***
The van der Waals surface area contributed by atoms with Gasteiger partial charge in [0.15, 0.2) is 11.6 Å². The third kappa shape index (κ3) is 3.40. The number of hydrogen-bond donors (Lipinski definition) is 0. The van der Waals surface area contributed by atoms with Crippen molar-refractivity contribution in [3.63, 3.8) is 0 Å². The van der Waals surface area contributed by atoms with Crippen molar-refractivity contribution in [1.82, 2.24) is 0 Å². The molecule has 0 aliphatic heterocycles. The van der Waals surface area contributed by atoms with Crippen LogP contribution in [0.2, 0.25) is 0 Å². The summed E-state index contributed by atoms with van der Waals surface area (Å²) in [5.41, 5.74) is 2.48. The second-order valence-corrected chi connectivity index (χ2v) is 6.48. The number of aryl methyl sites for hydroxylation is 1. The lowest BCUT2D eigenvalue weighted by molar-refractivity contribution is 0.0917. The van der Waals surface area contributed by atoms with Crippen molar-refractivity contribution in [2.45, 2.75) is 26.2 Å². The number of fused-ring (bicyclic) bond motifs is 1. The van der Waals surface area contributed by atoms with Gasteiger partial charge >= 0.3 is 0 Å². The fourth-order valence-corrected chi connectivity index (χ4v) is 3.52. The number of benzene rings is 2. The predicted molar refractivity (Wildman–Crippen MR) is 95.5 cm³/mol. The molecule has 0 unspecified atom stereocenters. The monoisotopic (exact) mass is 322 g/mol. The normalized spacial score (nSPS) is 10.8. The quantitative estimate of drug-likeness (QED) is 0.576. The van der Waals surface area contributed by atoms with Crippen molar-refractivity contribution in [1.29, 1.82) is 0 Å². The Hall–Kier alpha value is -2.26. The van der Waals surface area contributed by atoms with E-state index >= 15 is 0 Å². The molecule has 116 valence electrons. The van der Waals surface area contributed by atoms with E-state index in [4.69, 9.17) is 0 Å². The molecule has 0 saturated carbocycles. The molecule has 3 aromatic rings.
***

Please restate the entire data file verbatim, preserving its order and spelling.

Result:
The van der Waals surface area contributed by atoms with Gasteiger partial charge in [0.15, 0.2) is 11.6 Å². The third kappa shape index (κ3) is 3.40. The number of hydrogen-bond donors (Lipinski definition) is 0. The van der Waals surface area contributed by atoms with Crippen molar-refractivity contribution in [3.63, 3.8) is 0 Å². The van der Waals surface area contributed by atoms with Crippen molar-refractivity contribution in [1.82, 2.24) is 0 Å². The molecule has 0 aliphatic heterocycles. The van der Waals surface area contributed by atoms with Crippen LogP contribution in [0.2, 0.25) is 0 Å². The summed E-state index contributed by atoms with van der Waals surface area (Å²) in [5.41, 5.74) is 2.48. The second-order valence-corrected chi connectivity index (χ2v) is 6.48. The number of aryl methyl sites for hydroxylation is 1. The lowest BCUT2D eigenvalue weighted by molar-refractivity contribution is 0.0917. The van der Waals surface area contributed by atoms with Crippen molar-refractivity contribution in [2.45, 2.75) is 26.2 Å². The number of fused-ring (bicyclic) bond motifs is 1. The van der Waals surface area contributed by atoms with Gasteiger partial charge >= 0.3 is 0 Å². The fourth-order valence-corrected chi connectivity index (χ4v) is 3.52. The number of benzene rings is 2. The predicted molar refractivity (Wildman–Crippen MR) is 95.5 cm³/mol. The molecule has 0 unspecified atom stereocenters. The monoisotopic (exact) mass is 322 g/mol. The normalized spacial score (nSPS) is 10.8. The quantitative estimate of drug-likeness (QED) is 0.576. The van der Waals surface area contributed by atoms with Crippen molar-refractivity contribution in [1.29, 1.82) is 0 Å². The Hall–Kier alpha value is -2.26. The van der Waals surface area contributed by atoms with E-state index >= 15 is 0 Å². The molecule has 116 valence electrons. The van der Waals surface area contributed by atoms with E-state index in [4.69, 9.17) is 0 Å². The molecule has 0 saturated carbocycles. The molecule has 3 aromatic rings.